December 16, 2021 By Maynard Marcelo Photos by Randy R. Silva-Netto

Bike Review: 2020 Yamaha Tracer 900 GT

Once in a while I will come across a bike that will make me rethink if there’s truly a need for different types of motorcycles when one will already do, and one such bike is the Yamaha Tracer 900 GT. It can stitch corners nearly like a sport bike, easily cover huge distances like a sport tourer, and tackle gravel roads like an adventure tourer would. It’s a classic example of a 3-in-1 bike rolled into one very handsome package. 

The Tracer 900 GT got its agility from the MT-09 sport naked where it was based, but with major improvements to key areas to make it more appropriate for its role as a grand tourer; the swingarm was lengthened by 2 inches for increased stability, the throttle maps offer more subtle throttle response, the suspension got multiple adjustments, passenger accommodation was improved, and removable panniers are now standard. It may not be readily apparent at first glance, but the quarter fairings were revised from the last Tracer 900 we tested back in 2015. It’s now more angular and more substantial. The seat height can also be adjusted between 845mm to 860mm.  

What carried over unchanged from the MT-09 was the excellent 849cc crossplane triple cylinder motor that makes the Tracer 900 GT such a fun bike to ride, especially if you ride on the pavement most of the time. As an Adventure-Sport motorcycle, the Tracer 900 GT is destined for 90 percent pavement and 10 percent on unpaved roads. Having 17-inch front and rear size wheels limit the Tracer 900 GT to hard packed gravel and dirt roads where its standard Dunlop Sportmax tires work best (If you really want a serious middleweight adventure bike with off-road performance Yamaha has the excellent Tenere 700). 

We took the Tracer 900 GT to our favorite adventure bike proving grounds in Lobo, Batangas and we couldn’t have chosen a better place to evaluate the bike’s on and off road performance. From Makati, we took the Skyway and SLEX going to STAR Tollway where I enjoyed the comfortable riding position and the wind protection offered by the windscreen. Speaking of which, the windscreen’s height can be adjusted easily using one hand with its clever pinch to pull up or down mechanism on the base of the windscreen. I also enjoyed using the standard cruise control to maintain a steady 100 Km/h because the Tracer 900 GT always begs you to break the speed limit. The redesigned fairings also channels hot air away from your legs more effectively than I can remember on the last Tracer 900 we tested.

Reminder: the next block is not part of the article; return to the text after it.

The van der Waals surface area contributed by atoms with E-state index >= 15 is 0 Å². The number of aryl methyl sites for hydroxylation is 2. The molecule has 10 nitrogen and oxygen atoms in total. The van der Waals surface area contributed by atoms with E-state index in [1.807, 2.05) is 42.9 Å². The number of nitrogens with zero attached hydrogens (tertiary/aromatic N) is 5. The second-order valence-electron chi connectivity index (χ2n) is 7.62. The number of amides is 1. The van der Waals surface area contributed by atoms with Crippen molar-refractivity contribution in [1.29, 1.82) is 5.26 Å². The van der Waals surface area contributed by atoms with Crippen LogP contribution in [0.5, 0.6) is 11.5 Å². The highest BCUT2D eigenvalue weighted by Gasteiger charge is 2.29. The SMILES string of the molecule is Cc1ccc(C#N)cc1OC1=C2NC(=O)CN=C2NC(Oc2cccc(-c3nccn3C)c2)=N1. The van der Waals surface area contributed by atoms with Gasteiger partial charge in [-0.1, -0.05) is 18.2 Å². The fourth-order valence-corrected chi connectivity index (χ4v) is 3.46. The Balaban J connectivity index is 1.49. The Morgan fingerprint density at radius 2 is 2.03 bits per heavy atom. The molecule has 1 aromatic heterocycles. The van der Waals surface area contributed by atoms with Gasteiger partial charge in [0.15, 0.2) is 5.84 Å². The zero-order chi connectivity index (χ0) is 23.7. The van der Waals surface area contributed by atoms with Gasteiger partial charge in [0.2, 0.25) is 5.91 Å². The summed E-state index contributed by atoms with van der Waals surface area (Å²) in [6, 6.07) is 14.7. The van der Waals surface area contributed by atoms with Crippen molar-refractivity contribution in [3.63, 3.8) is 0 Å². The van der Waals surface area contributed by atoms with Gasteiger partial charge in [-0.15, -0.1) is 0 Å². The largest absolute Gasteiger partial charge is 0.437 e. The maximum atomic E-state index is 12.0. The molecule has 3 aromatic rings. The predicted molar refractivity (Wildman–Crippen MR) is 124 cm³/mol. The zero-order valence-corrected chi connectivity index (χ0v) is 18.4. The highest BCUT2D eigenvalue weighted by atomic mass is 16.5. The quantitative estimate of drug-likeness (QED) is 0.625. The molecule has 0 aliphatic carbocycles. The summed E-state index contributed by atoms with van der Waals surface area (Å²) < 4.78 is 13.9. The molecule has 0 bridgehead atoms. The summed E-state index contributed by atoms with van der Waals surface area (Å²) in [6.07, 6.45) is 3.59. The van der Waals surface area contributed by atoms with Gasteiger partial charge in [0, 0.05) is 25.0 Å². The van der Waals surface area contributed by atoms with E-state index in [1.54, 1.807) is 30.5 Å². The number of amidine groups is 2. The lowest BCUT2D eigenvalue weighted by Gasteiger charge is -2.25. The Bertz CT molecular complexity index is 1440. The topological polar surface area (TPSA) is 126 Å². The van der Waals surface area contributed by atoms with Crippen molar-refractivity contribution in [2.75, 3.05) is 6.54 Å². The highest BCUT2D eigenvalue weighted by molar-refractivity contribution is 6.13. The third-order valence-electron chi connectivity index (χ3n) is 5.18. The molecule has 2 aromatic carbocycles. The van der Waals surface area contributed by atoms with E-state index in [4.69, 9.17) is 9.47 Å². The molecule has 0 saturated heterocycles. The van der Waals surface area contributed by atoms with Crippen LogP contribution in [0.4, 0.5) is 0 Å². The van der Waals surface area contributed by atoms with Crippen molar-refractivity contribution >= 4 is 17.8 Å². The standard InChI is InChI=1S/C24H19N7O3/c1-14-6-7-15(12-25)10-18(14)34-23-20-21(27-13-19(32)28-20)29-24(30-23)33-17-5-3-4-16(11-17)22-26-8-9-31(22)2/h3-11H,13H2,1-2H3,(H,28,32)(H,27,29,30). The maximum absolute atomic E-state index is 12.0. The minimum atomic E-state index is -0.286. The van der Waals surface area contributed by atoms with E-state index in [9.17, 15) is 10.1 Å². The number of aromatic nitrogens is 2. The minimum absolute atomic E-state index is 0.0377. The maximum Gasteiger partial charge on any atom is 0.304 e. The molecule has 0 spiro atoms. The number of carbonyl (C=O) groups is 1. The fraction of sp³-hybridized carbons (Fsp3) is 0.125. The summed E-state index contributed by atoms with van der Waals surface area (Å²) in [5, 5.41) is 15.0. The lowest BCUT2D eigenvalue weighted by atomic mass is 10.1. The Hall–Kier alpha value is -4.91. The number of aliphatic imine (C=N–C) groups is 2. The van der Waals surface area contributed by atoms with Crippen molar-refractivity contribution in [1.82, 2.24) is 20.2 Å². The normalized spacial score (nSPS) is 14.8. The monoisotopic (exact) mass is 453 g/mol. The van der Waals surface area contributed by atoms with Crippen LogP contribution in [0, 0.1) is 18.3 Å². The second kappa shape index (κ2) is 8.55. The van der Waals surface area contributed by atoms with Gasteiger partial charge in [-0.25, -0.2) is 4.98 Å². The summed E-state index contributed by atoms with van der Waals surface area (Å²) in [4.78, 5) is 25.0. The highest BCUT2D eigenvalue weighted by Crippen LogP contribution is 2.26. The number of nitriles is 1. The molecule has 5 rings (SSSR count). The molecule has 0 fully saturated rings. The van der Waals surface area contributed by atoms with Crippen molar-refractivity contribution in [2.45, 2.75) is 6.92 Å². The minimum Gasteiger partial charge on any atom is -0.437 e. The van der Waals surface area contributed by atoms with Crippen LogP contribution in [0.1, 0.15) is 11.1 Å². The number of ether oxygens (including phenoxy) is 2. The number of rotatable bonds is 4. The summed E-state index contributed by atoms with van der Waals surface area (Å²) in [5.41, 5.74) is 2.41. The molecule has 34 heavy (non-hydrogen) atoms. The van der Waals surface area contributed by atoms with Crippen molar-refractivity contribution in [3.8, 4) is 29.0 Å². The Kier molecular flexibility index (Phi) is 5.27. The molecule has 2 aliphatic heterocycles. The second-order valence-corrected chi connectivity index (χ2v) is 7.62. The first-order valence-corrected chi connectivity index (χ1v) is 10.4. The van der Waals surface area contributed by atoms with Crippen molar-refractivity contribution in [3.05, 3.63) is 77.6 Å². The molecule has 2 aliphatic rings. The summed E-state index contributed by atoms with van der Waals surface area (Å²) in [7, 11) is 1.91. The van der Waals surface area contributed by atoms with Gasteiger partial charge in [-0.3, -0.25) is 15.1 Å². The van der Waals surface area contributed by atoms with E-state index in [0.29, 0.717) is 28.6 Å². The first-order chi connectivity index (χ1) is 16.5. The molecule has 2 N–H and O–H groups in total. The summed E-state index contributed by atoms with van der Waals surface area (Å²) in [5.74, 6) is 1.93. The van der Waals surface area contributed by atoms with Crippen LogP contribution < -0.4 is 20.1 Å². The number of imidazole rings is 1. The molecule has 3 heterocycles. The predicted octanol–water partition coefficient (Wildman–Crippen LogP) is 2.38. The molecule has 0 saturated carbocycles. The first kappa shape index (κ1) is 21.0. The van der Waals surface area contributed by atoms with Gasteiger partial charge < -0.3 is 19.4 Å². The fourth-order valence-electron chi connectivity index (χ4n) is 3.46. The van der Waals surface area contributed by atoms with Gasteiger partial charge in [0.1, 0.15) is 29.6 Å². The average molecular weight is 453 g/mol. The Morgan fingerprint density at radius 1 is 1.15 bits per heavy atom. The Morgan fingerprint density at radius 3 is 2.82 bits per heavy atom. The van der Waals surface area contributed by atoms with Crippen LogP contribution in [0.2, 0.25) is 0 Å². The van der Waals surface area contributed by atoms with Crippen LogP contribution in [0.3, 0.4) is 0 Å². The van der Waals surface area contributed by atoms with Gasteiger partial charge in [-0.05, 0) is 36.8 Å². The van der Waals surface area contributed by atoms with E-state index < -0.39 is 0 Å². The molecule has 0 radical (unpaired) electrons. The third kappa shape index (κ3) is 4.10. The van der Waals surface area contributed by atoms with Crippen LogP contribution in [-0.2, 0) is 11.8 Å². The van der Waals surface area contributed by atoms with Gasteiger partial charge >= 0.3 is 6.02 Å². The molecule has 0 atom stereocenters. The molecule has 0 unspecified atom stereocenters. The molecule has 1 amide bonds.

When we reached the twisty roads near Monte Maria in Batangas City, the Tracer 900 GT  corners like an MT-09, with its wide handlebars providing plenty of leverage for attacking corners after corners. I just wish Yamaha included a downshift function for the quickshifter, which only offers clutchless upshifts like on the previous Tracer 900.

The large color TFT screen provides all the information that you need at a glance. Like on the MT-09, the Tracer 900 GT offers 3 ride modes; A, B, and Standard. While there’s still some trace of throttle jerkiness on mode A from a closed throttle, it’s now more subtle. Mode B is best reserved for wet riding conditions because of its delayed throttle response. The Standard mode is what I used the entire time because it offers the best balance of the A and B riding modes. The triple brake setup (2 discs in front and 1 in rear) offers plenty of stopping power and I like that the ABS is not intrusive and calibrated to maximize front tire grip before intervening. 


The roads after the Malabrigo Lighthouse in Lobo, Batangas are still unpaved as of this writing and it’s a mixture of severely broken down concrete slabs and hard packed gravel so I decided to turn off the traction control system just in case I need to power out of a steep incline to maintain forward momentum, and doing so simply requires a long press on the dedicated traction control button found on the left hand switch gear. 


The suspension offers a compliant ride quality regardless of road conditions. The rear shock absorber has a remote adjuster knob for setting the spring preload if you want a softer or stiffer ride without the need of a C-spanner. The only thing that annoys me with the Tracer 900 GT is its foot pegs. Their high and slightly rear set positioning works well for road riding, but feels a bit awkward when riding off-road. It somehow forces you to lean down to reach the handlebar which makes it a bit hard to steer. Then again, the Tracer 900 GT is biased for ‘Grand Touring’ rather than adventure riding. If you want to be reminded of that, just look at the standard panniers that can pack enough clothes for a week of cross country touring. And they easily detach and carry like a suitcase.  

After completing the Lobo loop as we call our route exiting via San Juan in Batangas, the Tracer 900 GT passed with flying colors. So if you can’t decide between a sport naked, a sport tourer, or an adventure bike, then why not buy a Tracer 900 GT and have them all? At PhP 719,000, getting three bikes in one is truly a bargain. But don’t just take my word for it. Schedule a test ride but be prepared with your checkbook. It’s really that good. 


Engine: fuel-injected, liquid-cooled, Inline-3, dohc, 12 valves, 4 stroke

Displacement: 847cc

Max Power: 115 hp @ 10000 rpm

Max Torque: 64.5 lb-ft @ 8500 rpm

Transmission: 6-speed

Seat Height: 845mm to 860mm

Fuel Capacity: 18 Liters

Tire, Front: 120/70 x 17

Tire, Rear: 180/55 x 17

Brakes, Front/ Rear: 2 Disc/Disc ABS

Curb Weight: 214 kg.

Top Speed:  230 Km/h (140 mph) 

Price: PhP 719,000

+: Comfortable ergos, smooth and torquey crossplane triple cylinder motor, electronic rider aids

-: high and rear-set footpegs for off-road riding

C! Rating 9/10 

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